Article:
Two surviving Doolittle Raiders present Congressional Gold Medal to museum

They're in their 90's now, old and bent. But 73 years ago today, their courage torched the skies over Tokyo, sending a message that the United States would stop at nothing to achieve victory.

Of the 80 airmen and pilots commanded by  Lieutenant Colonel James "Jimmy" Doolittle,  that took off from the deck of the USS Hornet on April 18, 1942 bound for a bombing run over Tokyo, just two are still alive. Retired Lt. Col. Richard "Dick" Cole, 99, and Staff Sgt. David Thatcher, 93, will toast their 78 missing comrades at a private event later today, while taking part in a public ceremony at the National Museum of the U.S. Air Force near Dayton.

Associated Press:

They returned to the museum in Ohio for a Saturday event ceremony to present the Raiders' Congressional Gold Medal for display.

"It just happens that way, I guess," Thatcher, of Missoula, Montana, said of being one of the last survivors.

"Something's just got to give," said Cole, a Dayton native who lives in Comfort, Texas.

The museum's director, retired Lt. Gen. Jack Hudson, accepted the medal, the highest honor Congress can give a civilian, for them in Washington on Wednesday. In a video message, Cole said it was an honor to receive the medal "on behalf of 78 fallen Raiders who we proudly served with on that famous raid."

The latest Raider to fall was Lt. Col. Robert Hite, who died March 29 at age 95 at a Nashville, Tennessee, nursing facility. Hite was also the last of the eight Raiders who were captured by Japanese soldiers. Three were executed and a fourth died in captivity. Three other Raiders were killed soon after the bombing run, as most crash-landed or had to ditch.

Cole was the co-pilot for their mission's leader, James "Jimmy" Doolittle, in plane No. 1 of the 16. Thatcher was engineer-gunner aboard the 7th plane, nicknamed "The Ruptured Duck," whose crew's crash-landing and evasion of Japanese troops in China was depicted in the movie "Thirty Seconds Over Tokyo."

Thatcher, who was played by Robert Walker in the movie while Spencer Tracy portrayed Doolittle, chuckled as he recounted how the Raiders had given little thought at the time of the raid about earning a place in history.

"We figured it was just another bombing mission," he said in a phone interview from his home this week.

In the years afterward, though, he said, they realized: "It was an important event in World War II."

Thatcher, who said he uses a cane and walker but otherwise is "getting around OK," was looking forward to weekend events including reunions with family members of the other Raiders to share stories and remembrances.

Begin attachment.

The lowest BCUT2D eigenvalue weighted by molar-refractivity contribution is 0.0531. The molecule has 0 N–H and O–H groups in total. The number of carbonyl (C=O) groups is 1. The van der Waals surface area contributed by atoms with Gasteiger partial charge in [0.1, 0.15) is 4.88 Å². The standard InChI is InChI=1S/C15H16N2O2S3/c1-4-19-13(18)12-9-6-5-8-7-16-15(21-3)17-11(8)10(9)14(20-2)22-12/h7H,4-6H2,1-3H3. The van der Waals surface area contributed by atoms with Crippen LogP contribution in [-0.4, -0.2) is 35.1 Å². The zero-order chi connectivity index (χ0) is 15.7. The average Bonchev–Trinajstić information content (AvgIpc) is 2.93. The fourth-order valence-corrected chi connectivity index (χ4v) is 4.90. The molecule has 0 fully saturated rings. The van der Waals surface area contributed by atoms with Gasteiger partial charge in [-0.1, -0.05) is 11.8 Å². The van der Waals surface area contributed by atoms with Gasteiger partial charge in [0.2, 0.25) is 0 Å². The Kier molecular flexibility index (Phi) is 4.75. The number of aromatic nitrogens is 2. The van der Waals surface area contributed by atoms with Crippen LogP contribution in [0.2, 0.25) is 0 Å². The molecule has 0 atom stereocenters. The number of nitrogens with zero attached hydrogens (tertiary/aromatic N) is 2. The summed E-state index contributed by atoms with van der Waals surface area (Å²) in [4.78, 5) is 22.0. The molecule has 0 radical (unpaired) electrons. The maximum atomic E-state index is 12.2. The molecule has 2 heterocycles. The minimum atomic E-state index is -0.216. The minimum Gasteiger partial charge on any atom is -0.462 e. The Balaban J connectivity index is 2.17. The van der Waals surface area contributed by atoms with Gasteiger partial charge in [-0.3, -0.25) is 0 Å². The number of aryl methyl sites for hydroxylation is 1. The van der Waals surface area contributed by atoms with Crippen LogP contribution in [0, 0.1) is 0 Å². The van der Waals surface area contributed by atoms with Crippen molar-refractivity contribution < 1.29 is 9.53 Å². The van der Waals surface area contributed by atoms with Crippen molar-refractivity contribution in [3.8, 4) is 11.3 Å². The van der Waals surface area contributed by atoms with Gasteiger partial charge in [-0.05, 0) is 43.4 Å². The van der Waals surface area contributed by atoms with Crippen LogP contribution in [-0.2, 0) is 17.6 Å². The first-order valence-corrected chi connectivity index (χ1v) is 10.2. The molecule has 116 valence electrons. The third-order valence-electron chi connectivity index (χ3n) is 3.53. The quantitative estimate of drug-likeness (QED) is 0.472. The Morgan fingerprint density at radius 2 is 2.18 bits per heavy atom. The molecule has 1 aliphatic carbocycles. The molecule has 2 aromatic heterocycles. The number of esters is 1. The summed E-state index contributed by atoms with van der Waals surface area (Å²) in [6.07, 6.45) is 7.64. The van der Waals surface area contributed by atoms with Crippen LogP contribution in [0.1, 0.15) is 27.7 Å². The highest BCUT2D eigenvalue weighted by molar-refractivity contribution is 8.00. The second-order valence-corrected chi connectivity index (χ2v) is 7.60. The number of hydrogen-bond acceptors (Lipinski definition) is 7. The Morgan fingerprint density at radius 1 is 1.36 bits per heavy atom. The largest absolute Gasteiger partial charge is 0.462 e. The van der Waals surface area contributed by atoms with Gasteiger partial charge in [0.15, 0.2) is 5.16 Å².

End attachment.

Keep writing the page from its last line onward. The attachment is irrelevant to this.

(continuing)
"You learn something new every time," Thatcher said.

Their specially outfitted B-25's were not designed for carrier takeoffs, but President Roosevelt insisted that the raid, which had no tactical significance, be carried out for the morale of the military and civilians at home. The effect of the raid on the Japanese was substantial. Not only was it a huge shock to the Japanese people, but thanks to our codebreakers who had cracked one of the imperial navy cyphers, we learned that the Japanese had advanced their plans for attacking Port Moseby, New Guinea, and eventually Midway Island. The resulting two naval battles at Coral Sea and the decisive Midway engagement turned the tide of war in the Pacific.

One little known fact: Japanese retaliation against the Chinese, who helped Doolittle Raiders evade capture, was stunningly brutal. More than a quarter million Chinese were killed by Japanese soldiers looking for the Raiders and retaliating for townsfolk helping them.

That generosity shown by the Chinese would trigger a horrific retaliation by the Japanese that claimed an estimated quarter-million lives and would prompt comparisons to the 1937-38 Rape of Nanking. American military authorities, cognizant that a raid on Tokyo would result in a vicious counterattack upon free China, saw the mission through regardless, even keeping the operation a secret from their Pacific theater allies. This chapter of the Doolittle Raid has largely gone unreported—until now.

Long-forgotten missionary records discovered in the archives of DePaul University for the first time shed important new light on the extent to which the Chinese suffered in the aftermath of the Doolittle raid.

In the moments after the attack on Tokyo, Japanese leaders fumed over the raid, which had revealed China’s coastal provinces as a dangerous blind spot in the defense of the homeland. American aircraft carriers not only could launch surprise attacks from the seas and land safely in China but could possibly even fly bombers directly from Chinese airfields to attack Japan. The Japanese military ordered an immediate campaign against strategically important airfields, issuing an operational plan in late April, just days after the Doolittle raid.

Of the 80 pilots and crew, 69 were eventually rescued by the Chinese. Eight were captured by the Japanese and 3 were executed for "war crimes." Four of the captured crew members were eventually freed by American forces. 

Now, there are only two. The World War II generation is rapidly receding into history but exploits like the Doolittle Raid will never be forgotten as long as courage and fortitude are celebrated in America.

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